Other Amps

Bi-Amping (sort of)

1

If we're Facebook friends or you're on the other Gretsch forum, you may have already seen this, it's a duplication of that post, but aimed at people whose opinions I value more than my average Facebook friend, i.e., you folks.

A long, long time ago, back when I used to use tube amps, I had a Rivera Sedona acoustic amp and I used it with a Rivera Los Lobottom subwoofer in the effects loop to give it a really glorious low-end tone that was ideal for acoustic guitar or other full-range needs like guitar synths, modelers, and the other goofy stuff I'm into. But with the combined weight of those two, it wasn't much fun to cart them around. I've been using another subwoofer with my Quilters lately, a cheap 12" unit that helps but is nothing like the Rivera was. But I thought the other day (it happens occasionally) "What if I plugged one of my Aguilar SL112 bass cabs into my MicroPro, what would that sound like? Sounds like heaven, that's what it sounds like. I'll bet a Bassliner would sound great that way, too.

But (dangerously) I continued thinking, and thought "What if I plug the bass cab into the Micro Block and run them (sorta) stereo?" Then I could dial in gain and EQ a little more, and switch it off if need be. Well I don't think I'll switch it off much because it sounds really, really good. Well, at least, it does in my music room. How will it sound at.a gig? We'll have to wait until tomorrow to find out.

Just wondering if anyone else has tried mixing guitar and bass cabs for full-range amplification. I could just use a powered PA speaker, but I already had these. On a sound-per-pound basis, I think this config here is pretty tough to beat. So far.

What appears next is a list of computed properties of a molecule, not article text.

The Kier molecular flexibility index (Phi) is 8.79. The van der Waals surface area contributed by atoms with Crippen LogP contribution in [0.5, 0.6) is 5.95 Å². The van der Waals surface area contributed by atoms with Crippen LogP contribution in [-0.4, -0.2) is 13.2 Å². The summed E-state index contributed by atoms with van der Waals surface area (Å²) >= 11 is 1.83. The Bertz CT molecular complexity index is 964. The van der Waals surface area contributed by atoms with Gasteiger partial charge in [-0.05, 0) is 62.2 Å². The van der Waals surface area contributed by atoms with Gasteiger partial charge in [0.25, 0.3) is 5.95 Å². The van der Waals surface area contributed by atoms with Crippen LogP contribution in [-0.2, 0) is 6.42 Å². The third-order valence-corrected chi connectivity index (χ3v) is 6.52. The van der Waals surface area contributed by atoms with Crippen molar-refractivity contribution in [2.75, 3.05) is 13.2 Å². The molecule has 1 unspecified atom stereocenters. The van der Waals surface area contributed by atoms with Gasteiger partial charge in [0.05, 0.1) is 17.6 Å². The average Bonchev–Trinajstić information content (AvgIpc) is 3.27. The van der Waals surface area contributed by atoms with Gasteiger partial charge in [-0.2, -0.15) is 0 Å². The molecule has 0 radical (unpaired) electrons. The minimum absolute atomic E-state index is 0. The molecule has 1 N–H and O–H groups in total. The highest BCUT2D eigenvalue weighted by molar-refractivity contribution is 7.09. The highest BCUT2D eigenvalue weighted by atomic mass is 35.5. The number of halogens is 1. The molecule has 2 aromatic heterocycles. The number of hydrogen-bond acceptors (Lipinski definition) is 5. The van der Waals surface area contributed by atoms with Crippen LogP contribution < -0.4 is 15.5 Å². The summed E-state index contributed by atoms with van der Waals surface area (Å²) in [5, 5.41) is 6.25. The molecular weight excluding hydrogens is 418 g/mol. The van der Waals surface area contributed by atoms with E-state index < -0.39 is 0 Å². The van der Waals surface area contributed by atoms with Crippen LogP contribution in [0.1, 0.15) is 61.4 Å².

Update: At rehearsal Wednesday night, even the drummer remarked on how great (and not just loud) it sounded. And the bass player commented on how full and well-rounded the tone was. I switched to the Tone Block (finally got it back after leaving it in the van I rented to haul gear out to the SoCal Gretsch Jam) and cut some pieces of wood and a whole lot of Dual-Lock to perch it atop the MicroPro, so these pictures are obsolete, but I haven't shot new ones yet.

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It ain't stupid if it works.

I used to do this for keyboards all of the time.

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I always run 2 amps. I do it because my RE-150 has a dry and wet out I use to use a super reverb and a PA cab and head I used the PA cab and head because it was half of our practice Pa and thus handy. Most of my dry sound came from the super and the echow was sent to a channel on the PA, then I ran a line from the line out on my super into another channel of the PA. The crispness of the PA speaker with it's tweeter was a nice compliment to the super with it big warm bottom end.

I've since built a some tube amps (mostly fender designs) and lately I've been using a vibrolux for my dry sound and a two channel deluxe i built for my echo and stereo dry sound. The deluxe has a JBl D123 in it so it's pretty hifi and clear.

Two different sources of amplification always gives a bigger sound, as they compliment each other, especially if you spread them out a few feet apart.

Great sound!

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Gotta love technology, I had to laugh when I saw the power supply was bigger than the amp(pedal) it supplies. I have both the micro and a micro pro, might give it a try.


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